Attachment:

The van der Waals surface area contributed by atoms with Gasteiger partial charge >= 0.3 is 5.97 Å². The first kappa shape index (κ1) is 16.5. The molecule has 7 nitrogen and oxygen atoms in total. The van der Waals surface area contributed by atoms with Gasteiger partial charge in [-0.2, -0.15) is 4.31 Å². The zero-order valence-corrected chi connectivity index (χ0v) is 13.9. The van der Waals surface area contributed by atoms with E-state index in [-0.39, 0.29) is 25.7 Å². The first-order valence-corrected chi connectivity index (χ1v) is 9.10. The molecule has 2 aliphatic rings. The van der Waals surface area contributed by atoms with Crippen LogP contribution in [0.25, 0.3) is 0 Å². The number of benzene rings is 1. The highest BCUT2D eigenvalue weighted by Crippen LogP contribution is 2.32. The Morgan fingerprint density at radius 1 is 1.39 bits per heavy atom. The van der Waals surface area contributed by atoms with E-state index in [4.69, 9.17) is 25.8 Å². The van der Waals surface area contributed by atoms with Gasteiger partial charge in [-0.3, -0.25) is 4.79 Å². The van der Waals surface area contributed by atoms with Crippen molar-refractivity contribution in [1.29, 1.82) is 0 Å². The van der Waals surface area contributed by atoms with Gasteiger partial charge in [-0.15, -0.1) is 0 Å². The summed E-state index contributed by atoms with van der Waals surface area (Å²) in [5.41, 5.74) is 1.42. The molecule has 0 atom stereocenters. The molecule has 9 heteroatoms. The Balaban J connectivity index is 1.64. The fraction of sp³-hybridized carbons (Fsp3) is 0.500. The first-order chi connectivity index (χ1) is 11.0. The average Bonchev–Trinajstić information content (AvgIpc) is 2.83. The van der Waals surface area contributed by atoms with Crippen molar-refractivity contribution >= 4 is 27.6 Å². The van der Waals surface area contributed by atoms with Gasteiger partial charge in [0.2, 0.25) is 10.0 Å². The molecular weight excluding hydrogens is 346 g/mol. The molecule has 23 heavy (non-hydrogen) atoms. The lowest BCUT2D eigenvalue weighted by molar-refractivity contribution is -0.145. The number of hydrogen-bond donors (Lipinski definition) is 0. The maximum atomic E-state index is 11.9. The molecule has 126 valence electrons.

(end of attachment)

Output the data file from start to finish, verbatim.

The van der Waals surface area contributed by atoms with Gasteiger partial charge >= 0.3 is 5.97 Å². The first kappa shape index (κ1) is 16.5. The molecule has 7 nitrogen and oxygen atoms in total. The van der Waals surface area contributed by atoms with Gasteiger partial charge in [-0.2, -0.15) is 4.31 Å². The zero-order valence-corrected chi connectivity index (χ0v) is 13.9. The van der Waals surface area contributed by atoms with E-state index in [-0.39, 0.29) is 25.7 Å². The first-order valence-corrected chi connectivity index (χ1v) is 9.10. The molecule has 2 aliphatic rings. The van der Waals surface area contributed by atoms with Crippen LogP contribution in [0.25, 0.3) is 0 Å². The number of benzene rings is 1. The highest BCUT2D eigenvalue weighted by Crippen LogP contribution is 2.32. The Morgan fingerprint density at radius 1 is 1.39 bits per heavy atom. The van der Waals surface area contributed by atoms with E-state index in [4.69, 9.17) is 25.8 Å². The van der Waals surface area contributed by atoms with Gasteiger partial charge in [-0.3, -0.25) is 4.79 Å². The van der Waals surface area contributed by atoms with Crippen molar-refractivity contribution in [1.29, 1.82) is 0 Å². The van der Waals surface area contributed by atoms with Gasteiger partial charge in [-0.15, -0.1) is 0 Å². The summed E-state index contributed by atoms with van der Waals surface area (Å²) in [5.41, 5.74) is 1.42. The molecule has 0 atom stereocenters. The molecule has 9 heteroatoms. The Balaban J connectivity index is 1.64. The fraction of sp³-hybridized carbons (Fsp3) is 0.500. The first-order chi connectivity index (χ1) is 11.0. The average Bonchev–Trinajstić information content (AvgIpc) is 2.83. The van der Waals surface area contributed by atoms with Crippen molar-refractivity contribution >= 4 is 27.6 Å². The van der Waals surface area contributed by atoms with Gasteiger partial charge in [0.2, 0.25) is 10.0 Å². The molecular weight excluding hydrogens is 346 g/mol. The molecule has 23 heavy (non-hydrogen) atoms. The lowest BCUT2D eigenvalue weighted by molar-refractivity contribution is -0.145. The number of hydrogen-bond donors (Lipinski definition) is 0. The maximum atomic E-state index is 11.9. The molecule has 126 valence electrons.